We have just launched a short 11 minute AnalysIR video tutorial introducing the use of the Reverse Engineering Tool feature in AnalysIR, which is available via YouTube. The tutorial covers the important points in reverse engineering in infrared signal of a Toshiba Air Conditioner. We focus in on the temperature field and show the process to identify the bits within the signal related to the temperature. Users of AnalysIR can follow this process to reverse engineer their own signals using this powerful tool.
We have just launched a short 6 minute video tutorial for AnalysIR introducing the use of the Checksum Calculator feature in AnalysIR, which is available via YouTube. The tutorial covers the steps to verify the position and type of checksums that are typically found in Air Conditioner infrared signals. The types of checksums covered include:
- …for both bytes and nibbles.
The sixth and last member of our first MakeIR series of devices & kits is BeamIR the Infrared Light Barrier. This pair of modules is based on an Infrared Light Barrier system with a range of additional applications. In addition to Light Barriers, BeamIR can also be used to deliver solutions involving Security projects, Lap Timers, Laser Tag – invisible trip wire, Photography, Photo Interrupter, Reflective sensors for hand dryers, towel or soap, Dispensers, water faucets, toilet flush, Vending machine fall detection, Virtual ‘fence’, CNC wireless Probes, Security and pet gates, Person or object vicinity activation. BeamIR is built with only the highest quality IR components available and includes constant current drivers, noise suppression circuitry and visual indicators on signal lock.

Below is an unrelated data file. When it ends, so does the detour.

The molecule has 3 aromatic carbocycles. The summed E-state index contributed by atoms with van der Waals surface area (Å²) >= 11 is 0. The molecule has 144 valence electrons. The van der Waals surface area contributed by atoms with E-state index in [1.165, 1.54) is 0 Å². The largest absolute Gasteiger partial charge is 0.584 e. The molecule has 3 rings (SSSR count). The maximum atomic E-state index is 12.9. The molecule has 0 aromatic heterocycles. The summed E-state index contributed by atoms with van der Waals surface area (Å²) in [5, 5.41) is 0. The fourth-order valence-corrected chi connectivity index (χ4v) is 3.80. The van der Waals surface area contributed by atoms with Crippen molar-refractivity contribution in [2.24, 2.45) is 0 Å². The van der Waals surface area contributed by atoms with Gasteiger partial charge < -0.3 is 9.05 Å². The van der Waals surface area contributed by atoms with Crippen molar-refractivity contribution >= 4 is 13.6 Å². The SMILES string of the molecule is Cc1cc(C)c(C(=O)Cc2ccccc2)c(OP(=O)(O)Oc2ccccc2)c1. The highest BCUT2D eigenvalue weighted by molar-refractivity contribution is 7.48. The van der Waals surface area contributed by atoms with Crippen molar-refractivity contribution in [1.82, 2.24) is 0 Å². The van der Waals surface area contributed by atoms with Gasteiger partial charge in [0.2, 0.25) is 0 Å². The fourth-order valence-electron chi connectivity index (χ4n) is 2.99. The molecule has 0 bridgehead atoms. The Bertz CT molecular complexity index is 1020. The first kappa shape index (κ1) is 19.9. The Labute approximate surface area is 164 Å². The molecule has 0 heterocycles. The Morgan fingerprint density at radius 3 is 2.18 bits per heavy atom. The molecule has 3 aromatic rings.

We have provided a link below to the preliminary product data sheet and would welcome feedback on additional, nice to have or missing features, if any. Please read the data sheet for a more detailed description of the A.IR shield. Continue reading Preview: BeamIR the Infrared Light Barrier
In Part 1 of this series, we demonstrated how to send signals using soft or Simple Infrared PWM on Arduino. In our Part 2 post we looked at sending RAW IR signals – specifically a RAW NEC signal and a longer RAW Mitsubishi Air Conditioner signal using soft PWM. We have since improved the PWM method shown in Part 1 Part 2 to provide better performance and improve portability. In this Part 3, we will take the signals from Part 2 and show how to send them using their binary (or Hex) representation, which can save lots of SRAM in many projects, particularly when dealing with longer AC signals.